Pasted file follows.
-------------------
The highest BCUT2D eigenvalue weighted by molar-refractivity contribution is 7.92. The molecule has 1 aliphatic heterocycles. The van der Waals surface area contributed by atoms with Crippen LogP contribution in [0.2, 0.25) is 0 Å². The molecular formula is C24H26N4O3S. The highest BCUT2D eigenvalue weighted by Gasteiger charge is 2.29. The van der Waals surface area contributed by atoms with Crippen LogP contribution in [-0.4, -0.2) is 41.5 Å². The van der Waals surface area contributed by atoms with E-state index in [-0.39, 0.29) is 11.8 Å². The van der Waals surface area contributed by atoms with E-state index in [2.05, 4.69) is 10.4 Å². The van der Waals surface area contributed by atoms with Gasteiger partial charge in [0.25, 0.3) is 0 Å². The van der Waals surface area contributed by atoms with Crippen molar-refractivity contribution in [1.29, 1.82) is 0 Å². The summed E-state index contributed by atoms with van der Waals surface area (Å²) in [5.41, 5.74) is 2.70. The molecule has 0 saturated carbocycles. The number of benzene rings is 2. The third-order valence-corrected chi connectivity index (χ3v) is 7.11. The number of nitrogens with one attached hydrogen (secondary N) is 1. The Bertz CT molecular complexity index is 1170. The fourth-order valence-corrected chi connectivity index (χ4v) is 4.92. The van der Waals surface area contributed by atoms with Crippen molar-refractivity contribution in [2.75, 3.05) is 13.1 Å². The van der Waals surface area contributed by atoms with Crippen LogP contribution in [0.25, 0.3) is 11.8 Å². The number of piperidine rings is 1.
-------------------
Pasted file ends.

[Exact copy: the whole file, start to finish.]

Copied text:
The highest BCUT2D eigenvalue weighted by molar-refractivity contribution is 7.92. The molecule has 1 aliphatic heterocycles. The van der Waals surface area contributed by atoms with Crippen LogP contribution in [0.2, 0.25) is 0 Å². The molecular formula is C24H26N4O3S. The highest BCUT2D eigenvalue weighted by Gasteiger charge is 2.29. The van der Waals surface area contributed by atoms with Crippen LogP contribution in [-0.4, -0.2) is 41.5 Å². The van der Waals surface area contributed by atoms with E-state index in [-0.39, 0.29) is 11.8 Å². The van der Waals surface area contributed by atoms with E-state index in [2.05, 4.69) is 10.4 Å². The van der Waals surface area contributed by atoms with Gasteiger partial charge in [0.25, 0.3) is 0 Å². The van der Waals surface area contributed by atoms with Crippen molar-refractivity contribution in [1.29, 1.82) is 0 Å². The summed E-state index contributed by atoms with van der Waals surface area (Å²) in [5.41, 5.74) is 2.70. The molecule has 0 saturated carbocycles. The number of benzene rings is 2. The third-order valence-corrected chi connectivity index (χ3v) is 7.11. The number of nitrogens with one attached hydrogen (secondary N) is 1. The Bertz CT molecular complexity index is 1170. The fourth-order valence-corrected chi connectivity index (χ4v) is 4.92. The van der Waals surface area contributed by atoms with Crippen molar-refractivity contribution in [2.75, 3.05) is 13.1 Å². The van der Waals surface area contributed by atoms with Crippen LogP contribution in [0.25, 0.3) is 11.8 Å². The number of piperidine rings is 1.